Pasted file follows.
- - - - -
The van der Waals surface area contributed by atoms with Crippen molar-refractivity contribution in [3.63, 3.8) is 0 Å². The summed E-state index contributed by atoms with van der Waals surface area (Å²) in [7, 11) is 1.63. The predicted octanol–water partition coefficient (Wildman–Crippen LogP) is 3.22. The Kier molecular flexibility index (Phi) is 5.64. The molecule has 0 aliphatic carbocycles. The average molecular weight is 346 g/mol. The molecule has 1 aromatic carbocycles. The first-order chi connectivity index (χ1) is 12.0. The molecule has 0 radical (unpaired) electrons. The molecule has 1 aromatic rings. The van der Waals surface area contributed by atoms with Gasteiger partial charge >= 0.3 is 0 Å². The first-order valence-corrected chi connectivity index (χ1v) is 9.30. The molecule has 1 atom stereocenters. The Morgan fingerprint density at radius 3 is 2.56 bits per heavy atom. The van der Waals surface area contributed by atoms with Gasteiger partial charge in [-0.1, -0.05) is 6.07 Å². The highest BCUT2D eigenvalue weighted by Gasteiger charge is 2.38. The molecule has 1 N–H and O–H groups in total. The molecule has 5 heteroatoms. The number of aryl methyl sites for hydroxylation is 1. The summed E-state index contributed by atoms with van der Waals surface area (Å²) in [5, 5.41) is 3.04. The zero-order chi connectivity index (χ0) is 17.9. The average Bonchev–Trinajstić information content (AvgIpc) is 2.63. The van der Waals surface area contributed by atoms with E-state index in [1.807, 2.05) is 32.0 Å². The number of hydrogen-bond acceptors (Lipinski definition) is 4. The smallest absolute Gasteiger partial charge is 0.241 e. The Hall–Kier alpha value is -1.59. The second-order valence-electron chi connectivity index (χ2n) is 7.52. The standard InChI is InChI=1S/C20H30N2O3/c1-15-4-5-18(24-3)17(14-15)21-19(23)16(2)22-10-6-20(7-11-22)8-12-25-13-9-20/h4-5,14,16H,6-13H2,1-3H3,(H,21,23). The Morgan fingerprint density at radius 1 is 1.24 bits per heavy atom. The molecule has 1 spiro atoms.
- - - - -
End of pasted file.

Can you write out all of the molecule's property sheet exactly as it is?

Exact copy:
The van der Waals surface area contributed by atoms with Crippen molar-refractivity contribution in [3.63, 3.8) is 0 Å². The summed E-state index contributed by atoms with van der Waals surface area (Å²) in [7, 11) is 1.63. The predicted octanol–water partition coefficient (Wildman–Crippen LogP) is 3.22. The Kier molecular flexibility index (Phi) is 5.64. The molecule has 0 aliphatic carbocycles. The average molecular weight is 346 g/mol. The molecule has 1 aromatic carbocycles. The first-order chi connectivity index (χ1) is 12.0. The molecule has 0 radical (unpaired) electrons. The molecule has 1 aromatic rings. The van der Waals surface area contributed by atoms with Gasteiger partial charge >= 0.3 is 0 Å². The first-order valence-corrected chi connectivity index (χ1v) is 9.30. The molecule has 1 atom stereocenters. The Morgan fingerprint density at radius 3 is 2.56 bits per heavy atom. The van der Waals surface area contributed by atoms with Gasteiger partial charge in [-0.1, -0.05) is 6.07 Å². The highest BCUT2D eigenvalue weighted by Gasteiger charge is 2.38. The molecule has 1 N–H and O–H groups in total. The molecule has 5 heteroatoms. The number of aryl methyl sites for hydroxylation is 1. The summed E-state index contributed by atoms with van der Waals surface area (Å²) in [5, 5.41) is 3.04. The zero-order chi connectivity index (χ0) is 17.9. The average Bonchev–Trinajstić information content (AvgIpc) is 2.63. The van der Waals surface area contributed by atoms with E-state index in [1.807, 2.05) is 32.0 Å². The number of hydrogen-bond acceptors (Lipinski definition) is 4. The smallest absolute Gasteiger partial charge is 0.241 e. The Hall–Kier alpha value is -1.59. The second-order valence-electron chi connectivity index (χ2n) is 7.52. The standard InChI is InChI=1S/C20H30N2O3/c1-15-4-5-18(24-3)17(14-15)21-19(23)16(2)22-10-6-20(7-11-22)8-12-25-13-9-20/h4-5,14,16H,6-13H2,1-3H3,(H,21,23). The Morgan fingerprint density at radius 1 is 1.24 bits per heavy atom. The molecule has 1 spiro atoms.